Question 1: “Why Am I Repeatedly Cold-Called, And How Should I Handle It?”
First off, a quote from Greg on the “why”:
“The future of recruitment is that everyone is a candidate – all the time. And it is up to us to convert them into active candidates, not wait for them to amble up to our ‘fruit stall’ and ask for a punnet of cherries.”
Fair enough. But if you’re like many executives, you may be cold-called several times a month—which can truly feel overwhelming.
According to Greg, the key is to determine which cold calls really represent career opportunities that will suit you. To souse this out, he recommends the following:
Start by asking how much the recruiter knows about your own background. A strong recruiter will have a career conversation with you BEFORE they begin to sell you on a job.
Before you agree to conversation, make sure you’re prepared to discuss your skills, your needs, your aspirations, and where you are in your thought process in relation to making a move.
DON’T engage with a recruiter who isn’t interested in you as a candidate, BUT treat each recruiter with respect.
Building up relationships with multiple influential executive recruiters in your niche will be extremely helpful as your career progresses.
Question 2: “Am I Really At Their Mercy?”
Even though it may feel like it, ultimately the answer is NO.
Here’s Greg on why:
“A candidate is the only product on earth that can say “no” before it’s purchased.”
This is your power in the job search process. You are, as George W. Bush once said “the decider.”
If you’ve been out of the job market for a long time, it’s natural to feel that the outcome is out of your control. So, remember—you’re the person in charge of your destiny.
When it comes to choosing a recruiter and selling yourself, make sure the recruiter appreciates you as a candidate and clearly understands your unique commercial value.
Most importantly, they should get how your skills are transferable across industries so that you don’t get pigeon-holed. However, telling that story is up to you.
Defining your USP (Unique Selling Proposition) and having a clear elevator pitch will be essential to your success, among other personal branding tools.
Question #3: “Does Exclusivity Matter?”
Of course, you’re competing. But your recruiter shouldn’t be.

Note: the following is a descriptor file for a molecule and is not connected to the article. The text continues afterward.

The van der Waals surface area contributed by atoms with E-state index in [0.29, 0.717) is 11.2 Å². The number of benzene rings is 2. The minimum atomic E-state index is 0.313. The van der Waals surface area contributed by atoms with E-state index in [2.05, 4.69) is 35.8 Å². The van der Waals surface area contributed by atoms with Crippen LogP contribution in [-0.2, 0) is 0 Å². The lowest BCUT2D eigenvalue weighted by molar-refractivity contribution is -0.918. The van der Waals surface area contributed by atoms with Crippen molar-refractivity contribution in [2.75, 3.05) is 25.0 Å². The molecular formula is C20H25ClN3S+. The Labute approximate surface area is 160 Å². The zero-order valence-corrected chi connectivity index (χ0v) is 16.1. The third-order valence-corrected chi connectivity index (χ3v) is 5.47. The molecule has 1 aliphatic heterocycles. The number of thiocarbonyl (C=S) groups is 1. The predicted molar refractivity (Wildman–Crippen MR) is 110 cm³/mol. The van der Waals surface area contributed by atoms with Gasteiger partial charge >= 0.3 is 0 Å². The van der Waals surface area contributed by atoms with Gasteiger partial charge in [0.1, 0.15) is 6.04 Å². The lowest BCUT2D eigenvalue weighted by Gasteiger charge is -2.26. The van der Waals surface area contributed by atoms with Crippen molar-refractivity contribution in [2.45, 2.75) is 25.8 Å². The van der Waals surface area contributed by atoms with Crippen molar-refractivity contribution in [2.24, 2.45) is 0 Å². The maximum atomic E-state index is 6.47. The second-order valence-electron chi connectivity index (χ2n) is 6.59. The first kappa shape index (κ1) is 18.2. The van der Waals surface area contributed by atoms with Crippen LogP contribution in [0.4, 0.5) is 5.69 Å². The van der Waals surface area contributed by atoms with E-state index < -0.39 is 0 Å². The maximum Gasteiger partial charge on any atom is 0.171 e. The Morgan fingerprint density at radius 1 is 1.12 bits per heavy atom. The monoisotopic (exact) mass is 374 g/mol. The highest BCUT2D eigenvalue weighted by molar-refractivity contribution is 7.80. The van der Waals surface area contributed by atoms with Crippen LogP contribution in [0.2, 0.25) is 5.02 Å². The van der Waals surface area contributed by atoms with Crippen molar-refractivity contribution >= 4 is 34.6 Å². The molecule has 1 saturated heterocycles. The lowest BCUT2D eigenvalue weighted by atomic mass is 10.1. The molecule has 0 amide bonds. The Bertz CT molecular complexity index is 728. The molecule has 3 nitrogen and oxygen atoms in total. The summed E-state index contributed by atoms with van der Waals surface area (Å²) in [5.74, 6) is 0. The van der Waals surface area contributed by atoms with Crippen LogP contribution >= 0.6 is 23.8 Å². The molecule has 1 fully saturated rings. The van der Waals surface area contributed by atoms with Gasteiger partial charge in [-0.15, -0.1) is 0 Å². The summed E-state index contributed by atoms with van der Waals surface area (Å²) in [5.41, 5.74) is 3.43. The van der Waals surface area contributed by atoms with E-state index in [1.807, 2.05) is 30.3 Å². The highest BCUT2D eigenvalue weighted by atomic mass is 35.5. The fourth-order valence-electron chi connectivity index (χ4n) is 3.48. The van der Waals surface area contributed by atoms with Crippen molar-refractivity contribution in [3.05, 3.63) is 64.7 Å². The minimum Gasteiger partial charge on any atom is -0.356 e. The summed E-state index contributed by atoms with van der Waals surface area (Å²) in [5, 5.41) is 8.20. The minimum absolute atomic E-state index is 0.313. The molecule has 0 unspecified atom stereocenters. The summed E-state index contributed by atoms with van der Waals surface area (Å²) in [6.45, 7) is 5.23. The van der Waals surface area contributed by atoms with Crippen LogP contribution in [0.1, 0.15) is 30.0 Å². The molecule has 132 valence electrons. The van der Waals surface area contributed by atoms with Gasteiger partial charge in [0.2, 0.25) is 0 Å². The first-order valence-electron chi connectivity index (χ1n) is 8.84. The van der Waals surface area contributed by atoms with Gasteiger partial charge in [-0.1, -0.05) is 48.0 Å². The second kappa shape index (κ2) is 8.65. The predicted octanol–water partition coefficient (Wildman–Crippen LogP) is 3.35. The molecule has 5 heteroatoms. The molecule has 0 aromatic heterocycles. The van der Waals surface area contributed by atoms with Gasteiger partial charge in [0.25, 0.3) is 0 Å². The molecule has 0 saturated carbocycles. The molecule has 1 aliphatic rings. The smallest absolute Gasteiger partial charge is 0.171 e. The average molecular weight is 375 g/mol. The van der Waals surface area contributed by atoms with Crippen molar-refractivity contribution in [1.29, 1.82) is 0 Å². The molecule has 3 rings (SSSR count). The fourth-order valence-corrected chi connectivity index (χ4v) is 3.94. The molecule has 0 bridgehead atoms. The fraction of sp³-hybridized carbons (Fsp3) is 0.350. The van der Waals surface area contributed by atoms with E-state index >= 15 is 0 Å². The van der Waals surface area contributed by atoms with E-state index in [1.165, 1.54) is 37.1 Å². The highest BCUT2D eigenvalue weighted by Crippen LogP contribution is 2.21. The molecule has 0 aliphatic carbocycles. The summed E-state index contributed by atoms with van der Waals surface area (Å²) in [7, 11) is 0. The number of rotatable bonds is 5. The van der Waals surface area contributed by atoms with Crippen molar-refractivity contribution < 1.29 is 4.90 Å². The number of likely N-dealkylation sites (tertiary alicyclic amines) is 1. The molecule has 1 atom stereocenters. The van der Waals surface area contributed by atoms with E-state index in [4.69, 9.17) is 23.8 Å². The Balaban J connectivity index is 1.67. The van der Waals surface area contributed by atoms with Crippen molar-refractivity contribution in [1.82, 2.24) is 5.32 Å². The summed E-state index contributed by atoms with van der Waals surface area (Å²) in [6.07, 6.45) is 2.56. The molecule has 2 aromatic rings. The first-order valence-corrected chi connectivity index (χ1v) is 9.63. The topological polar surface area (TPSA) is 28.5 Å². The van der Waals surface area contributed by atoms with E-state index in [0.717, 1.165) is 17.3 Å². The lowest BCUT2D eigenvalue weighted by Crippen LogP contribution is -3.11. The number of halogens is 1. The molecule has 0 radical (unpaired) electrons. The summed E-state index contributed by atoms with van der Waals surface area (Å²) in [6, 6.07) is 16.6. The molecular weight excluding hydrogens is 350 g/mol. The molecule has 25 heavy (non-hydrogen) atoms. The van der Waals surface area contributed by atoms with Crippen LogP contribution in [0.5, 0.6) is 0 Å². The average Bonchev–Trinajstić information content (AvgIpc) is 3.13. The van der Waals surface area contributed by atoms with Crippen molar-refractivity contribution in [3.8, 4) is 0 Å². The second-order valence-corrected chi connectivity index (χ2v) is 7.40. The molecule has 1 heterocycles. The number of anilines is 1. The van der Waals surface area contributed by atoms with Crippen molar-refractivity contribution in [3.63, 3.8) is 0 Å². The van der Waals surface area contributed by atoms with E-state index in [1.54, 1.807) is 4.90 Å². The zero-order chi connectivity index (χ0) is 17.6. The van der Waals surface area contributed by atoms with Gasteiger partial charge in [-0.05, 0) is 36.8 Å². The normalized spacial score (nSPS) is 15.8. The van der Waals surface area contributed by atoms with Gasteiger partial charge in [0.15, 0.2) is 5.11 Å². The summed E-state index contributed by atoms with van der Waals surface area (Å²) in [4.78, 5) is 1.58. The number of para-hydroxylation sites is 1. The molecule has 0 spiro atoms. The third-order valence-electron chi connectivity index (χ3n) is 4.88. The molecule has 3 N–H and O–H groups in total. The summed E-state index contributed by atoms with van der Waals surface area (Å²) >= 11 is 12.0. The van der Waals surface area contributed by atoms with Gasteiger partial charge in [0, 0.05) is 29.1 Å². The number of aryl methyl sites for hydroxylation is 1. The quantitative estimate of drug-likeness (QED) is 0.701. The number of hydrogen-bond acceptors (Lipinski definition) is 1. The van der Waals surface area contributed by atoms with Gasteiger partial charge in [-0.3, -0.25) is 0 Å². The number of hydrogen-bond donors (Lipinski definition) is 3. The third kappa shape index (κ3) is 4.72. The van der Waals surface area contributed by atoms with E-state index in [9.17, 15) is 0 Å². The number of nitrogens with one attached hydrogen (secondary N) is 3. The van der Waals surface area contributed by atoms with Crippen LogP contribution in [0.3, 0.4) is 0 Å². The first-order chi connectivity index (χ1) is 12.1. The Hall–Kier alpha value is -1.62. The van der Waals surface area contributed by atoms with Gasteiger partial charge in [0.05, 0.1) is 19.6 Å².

Greg cautions that agency recruitment is often a dysfunctional business model. Businesses often hand their openings over to multiple recruitment agencies in hopes of gaining efficiencies, or getting a better deal.
Everyone loses in this scenario.
But, according to Greg, the forgotten loser is the candidate, who doesn’t get the quality of service, feedback, and nurturing through the process that they clearly deserve.
Here’s his advice to recruiters on how to stay focused on what matters:
“Every contact with candidate, clients or colleague is a ‘moment of truth’. Ask yourself after every interaction. ‘Did what I just did, or said, enhance or damage my reputation?’.”
Here’s his advice to you:
The onus is on you—the executive candidate—to ask the agency if they’re handling the role exclusively.
But don’t stop there. Ask probing questions about the role itself and the company doing the employing.
A recruiter who is handling the role exclusively will almost certainly have deep knowledge of both their client and the role in question.
Proceed with caution, though, as you don’t want to alienate yourself throughout the recruitment process if the intent behind your questions is misunderstood.
Question #4: “How Are The Best Recruiters Preparing For The Future?”
Prediction from Greg:
“There is only one group of recruiters that will thrive in a world where talent shortages get worse, clients build their own tools to recruit, and technology continues to disrupt. And those recruiters come from ‘Generation C’.”
Generation C = Connected.
Greg describes Generation C as the recruiters who envision the future of recruitment as “a beautiful sweet-spot where brilliant use of technology merges with highly evolved human influencing skills.”
This means that, although the best recruiters are required to be connected digitally and in social media, their super-power is making people feel special.
This also means that it’s your recruiter’s role to help you navigate the technological waters—to help guide you where you want to go.
And in the end, the recruiter should serve to rescue your applications and overtures from the abyss known as the AI black hole.
One Last Thing.
Of course, you have more questions. Since this topic of executive recruiters is always evolving, it’s impossible for the conversation to be complete.
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